Dan Hicks: The Brutish Museums

George Vasey on the argument that museums must care for people more than objects

British expedition to Benin City in 1897 from <em>The Brutish Museums</em>

British expedition to Benin City in 1897 from The Brutish Museums

Over three million bullets; around 10,000 looted objects; 2,400 stolen artefacts in 300 museum collections globally. The numbers change, often remaining ungraspable – but their purpose doesn’t. The Brutish Museums, by anthropologist and curator Dan Hicks, focuses on the British expedition to Benin in the late 19th century. It forcefully exposes the legacies of colonial violence by the British and the looting of artefacts from the Benin court. Many of these objects have been subsequently scattered globally, ending up in museums and private collections. Some occasionally appear at auction, selling for vast sums.

Numbers, like stories, can tell histories and erase them, direct us to what is documented and what remains undocumentable. Counting, for Hicks, holds British violence to account and counters colonialist amnesia. Writing from the context of his curatorial role at Pitt Rivers Museum in Oxford – which holds ‘at least 145’ objects stolen from Benin – The Brutish Museums is an urgent clarion call for the restitution of Benin artefacts as a correction to continued colonial violence.

The Benin Punitive Expedition took place in 1897 in what is now Nigeria and involved ‘retaliation’ for an attack on a British legation. Hicks argues that the military campaign was in fact planned with the purpose of removing ‘uncooperative’ Benin sovereignty and replacing it with colonial governance. Hicks views the incident as a watershed moment that foreshadows 20th-century corporate colonialism and militarism. Britain’s activities in 1897 would now be viewed as a war crime, as outlined in the first Hague Convention drawn up only two years later.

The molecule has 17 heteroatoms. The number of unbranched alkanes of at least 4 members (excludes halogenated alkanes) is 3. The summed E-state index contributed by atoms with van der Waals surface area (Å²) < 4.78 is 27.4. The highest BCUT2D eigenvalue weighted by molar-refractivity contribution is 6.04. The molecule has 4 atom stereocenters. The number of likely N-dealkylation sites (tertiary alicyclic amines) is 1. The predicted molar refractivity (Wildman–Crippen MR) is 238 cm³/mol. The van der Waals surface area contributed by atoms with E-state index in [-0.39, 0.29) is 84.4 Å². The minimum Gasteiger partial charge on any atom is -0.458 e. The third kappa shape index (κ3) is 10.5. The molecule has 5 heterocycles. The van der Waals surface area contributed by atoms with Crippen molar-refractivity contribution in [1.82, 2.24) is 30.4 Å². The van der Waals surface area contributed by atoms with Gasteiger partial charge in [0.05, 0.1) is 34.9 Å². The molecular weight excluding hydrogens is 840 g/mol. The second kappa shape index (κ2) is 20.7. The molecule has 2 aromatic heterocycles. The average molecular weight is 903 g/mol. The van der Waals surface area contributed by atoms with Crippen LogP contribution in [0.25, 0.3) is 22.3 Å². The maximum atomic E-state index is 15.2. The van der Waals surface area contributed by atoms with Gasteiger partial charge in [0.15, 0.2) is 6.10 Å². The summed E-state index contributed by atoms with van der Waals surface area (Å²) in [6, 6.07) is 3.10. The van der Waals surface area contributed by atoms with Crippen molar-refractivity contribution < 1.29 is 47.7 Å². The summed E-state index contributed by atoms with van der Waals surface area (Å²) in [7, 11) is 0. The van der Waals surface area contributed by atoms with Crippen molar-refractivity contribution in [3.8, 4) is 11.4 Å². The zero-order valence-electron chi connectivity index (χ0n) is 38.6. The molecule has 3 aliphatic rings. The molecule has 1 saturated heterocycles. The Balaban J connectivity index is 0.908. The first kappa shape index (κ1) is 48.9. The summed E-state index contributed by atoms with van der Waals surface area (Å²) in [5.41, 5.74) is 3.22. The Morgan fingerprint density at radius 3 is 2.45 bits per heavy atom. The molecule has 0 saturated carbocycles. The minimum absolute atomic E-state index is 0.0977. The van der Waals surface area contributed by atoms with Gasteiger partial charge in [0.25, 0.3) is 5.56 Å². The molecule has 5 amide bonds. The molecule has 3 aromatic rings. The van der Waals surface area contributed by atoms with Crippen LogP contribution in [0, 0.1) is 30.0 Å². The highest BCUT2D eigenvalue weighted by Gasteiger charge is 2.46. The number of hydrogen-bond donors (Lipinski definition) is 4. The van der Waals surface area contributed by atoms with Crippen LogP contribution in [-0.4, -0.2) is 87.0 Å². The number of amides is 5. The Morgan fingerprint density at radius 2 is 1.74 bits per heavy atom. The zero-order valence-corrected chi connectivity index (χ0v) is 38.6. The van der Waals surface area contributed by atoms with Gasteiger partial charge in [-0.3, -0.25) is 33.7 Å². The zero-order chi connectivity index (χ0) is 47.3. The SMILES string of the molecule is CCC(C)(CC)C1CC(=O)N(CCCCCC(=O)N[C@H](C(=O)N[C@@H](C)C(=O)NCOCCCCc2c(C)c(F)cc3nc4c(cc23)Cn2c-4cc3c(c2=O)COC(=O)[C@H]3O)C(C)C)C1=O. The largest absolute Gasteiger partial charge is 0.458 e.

Hicks starkly narrates the brutal asymmetry of the warfare. The British guns could shoot hundreds of rounds per second with bullets modified to cause maximum damage on impact. There is significant historical detail in archives on costs and the quantity of the arsenal the British had at their disposal, yet the Benin dead were left unaccounted for. As much as The Brutish Museums is a book about numbers – about what is valued or not – it is also a book about the weaponisation of time. Here, the museum becomes an extension of military action. If the bullet and the camera are tools of colonial governance that aim to kill and capture at speed, the museum vitrine decelerates time, enacting a slower aggression.

The museum is a device of ‘colonial remembering’ that naturalises white supremacy by creating difference between ‘civilisation’ and ‘barbarism’ – the museum is a tool of empire. As Hicks so vividly demonstrates, the gun, the camera and the museum connect the violence of democide and dispossession to the aggression of containment and classification. This chrono-politics renders the war zone temporal as much as territorial. Every time the museum opens its doors and asserts a narrative of white supremacy, the violence of occupation is restated.

Hicks’s frank tone counters the prevalence of euphemism and abstraction that has pervaded restitution debates for many years and the book lays out the terms clearly. These aren’t ‘problematic’ histories, they are wrong and the display of looted artefacts is an open wound that needs correcting as a prerequisite to healing.